Sen. Barack Obama's campaign issued an e-letter to supporters Wednesday downplaying Hillary Clinton's win in Pa.
Last night, Senator Clinton used up her last, best chance to cut appreciably into Barack Obama's elected delegate lead.
She came up short.
In fact, she barely made a dent. At most, she picked up a net gain of 12 delegates -- less than our gain, for example, in Colorado (where we gained 17) or Kansas (where we gained 14). Her gain in Pennsylvania was less than half of our gain in Virginia, where we added to our lead by 25 delegates.
But there is one measure by which her campaign's gains are real.
The Clinton campaign claims they've raised $3.5 million dollars since the polls closed yesterday.
We can't afford to let that go unanswered.
Grassroots support from people like you has the Democratic nomination in our sights.
Here's how it breaks out:After Pennsylvania, we have a lead of at least 159 elected delegates earned through all of the primaries and caucuses so far. We have a total of at least 1493 pledged delegates. Meanwhile, we've been rapidly gaining ground among the so-called superdelegates (elected leaders and party officials who get a vote to choose our nominee), cutting Senator Clinton's lead from more than 100 early this year to less than 25. We have a total of 238 publicly committed superdelegates. The total number of delegates needed to secure the nomination is 2,024. That means we are only 293 delegates away from securing the nomination.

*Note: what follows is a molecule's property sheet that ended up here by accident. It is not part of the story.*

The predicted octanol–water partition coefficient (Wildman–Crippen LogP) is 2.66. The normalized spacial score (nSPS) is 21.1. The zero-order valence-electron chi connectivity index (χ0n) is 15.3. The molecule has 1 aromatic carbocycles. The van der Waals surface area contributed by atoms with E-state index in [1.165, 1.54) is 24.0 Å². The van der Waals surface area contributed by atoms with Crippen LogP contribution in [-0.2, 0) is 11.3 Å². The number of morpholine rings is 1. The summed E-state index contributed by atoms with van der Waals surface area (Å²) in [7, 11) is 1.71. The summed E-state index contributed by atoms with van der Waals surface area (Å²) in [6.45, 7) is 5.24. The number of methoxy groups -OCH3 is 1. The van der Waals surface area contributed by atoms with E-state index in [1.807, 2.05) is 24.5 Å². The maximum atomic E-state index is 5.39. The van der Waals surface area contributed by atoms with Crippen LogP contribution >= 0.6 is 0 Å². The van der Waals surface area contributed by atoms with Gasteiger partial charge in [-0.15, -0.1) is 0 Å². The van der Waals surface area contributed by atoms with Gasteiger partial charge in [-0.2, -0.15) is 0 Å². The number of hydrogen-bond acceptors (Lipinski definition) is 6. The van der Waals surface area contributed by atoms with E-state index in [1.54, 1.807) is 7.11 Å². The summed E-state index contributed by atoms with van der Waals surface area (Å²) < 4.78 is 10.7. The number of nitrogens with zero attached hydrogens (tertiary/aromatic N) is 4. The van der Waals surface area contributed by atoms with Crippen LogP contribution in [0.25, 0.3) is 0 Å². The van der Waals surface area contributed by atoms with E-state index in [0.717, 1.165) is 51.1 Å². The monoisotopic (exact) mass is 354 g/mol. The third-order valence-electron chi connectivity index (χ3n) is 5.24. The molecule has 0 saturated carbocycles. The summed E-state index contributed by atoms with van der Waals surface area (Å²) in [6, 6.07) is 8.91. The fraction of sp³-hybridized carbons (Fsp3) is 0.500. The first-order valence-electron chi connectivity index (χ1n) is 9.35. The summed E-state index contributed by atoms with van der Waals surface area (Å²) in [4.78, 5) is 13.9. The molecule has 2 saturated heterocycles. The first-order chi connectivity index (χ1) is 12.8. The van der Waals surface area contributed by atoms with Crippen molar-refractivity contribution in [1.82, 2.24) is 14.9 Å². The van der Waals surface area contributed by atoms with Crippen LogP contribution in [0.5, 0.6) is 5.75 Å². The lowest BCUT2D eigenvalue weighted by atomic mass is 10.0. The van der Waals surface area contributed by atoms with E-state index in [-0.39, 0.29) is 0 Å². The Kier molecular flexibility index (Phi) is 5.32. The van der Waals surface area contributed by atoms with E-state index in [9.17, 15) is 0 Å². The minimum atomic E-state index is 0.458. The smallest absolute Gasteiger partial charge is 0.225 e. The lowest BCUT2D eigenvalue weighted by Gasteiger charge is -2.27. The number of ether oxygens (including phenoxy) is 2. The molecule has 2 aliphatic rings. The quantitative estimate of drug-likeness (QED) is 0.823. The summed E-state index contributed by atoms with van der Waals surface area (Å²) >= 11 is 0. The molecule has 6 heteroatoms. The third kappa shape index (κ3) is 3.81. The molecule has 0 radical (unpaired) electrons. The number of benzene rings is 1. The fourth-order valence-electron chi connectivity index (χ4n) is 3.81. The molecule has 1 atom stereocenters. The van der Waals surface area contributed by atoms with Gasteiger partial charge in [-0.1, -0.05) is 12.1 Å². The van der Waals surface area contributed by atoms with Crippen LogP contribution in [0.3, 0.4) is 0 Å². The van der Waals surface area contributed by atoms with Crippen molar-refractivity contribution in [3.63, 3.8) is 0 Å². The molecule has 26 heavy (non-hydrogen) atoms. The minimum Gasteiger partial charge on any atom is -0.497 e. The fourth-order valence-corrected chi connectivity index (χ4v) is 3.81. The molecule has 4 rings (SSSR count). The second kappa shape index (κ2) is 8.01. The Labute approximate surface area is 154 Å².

In less than two weeks, we'll square off in the key battleground states of North Carolina and Indiana, when there will be as many delegates at stake as there were last night in Pennsylvania.
To grow our significant lead and close out this race, we must remain competitive in these contests and the 7 others that will follow.
Barack needs your support right now to finish this contest.
Pennsylvania was considered a state tailor-made for Senator Clinton -- she was always expected to win, and we trailed by as much as 25 points in the weeks leading up to the election.
But thanks to people like you, Barack gained support among key voters in the face of long odds and unrelenting negativity from Senator Clinton, and kept the margin close enough that her delegate gain was insignificant.
Indeed, the only surprising result from Pennsylvania is how much Barack was able to improve his standing among key voter groups since the Ohio primary.
Among white voters, Obama narrowed the gap by 6 points. Among voters over 60, he nearly cut the gap in half, from 41 points to 24 points. Meanwhile, we continued to run strong where we have all along -- for example, winning voters ages 18-24 with over 65% of the vote.
Barack campaigned hard in Pennsylvania. He talked about his plans to stand up to the special interests and bring people together so that we can change Washington to turn our economy around, make sure that every American has quality health care, and bring this misguided war to an end.
Your donation of $25 can make sure we grow our lead and finish this race in the final 9 contests.
Obama for America
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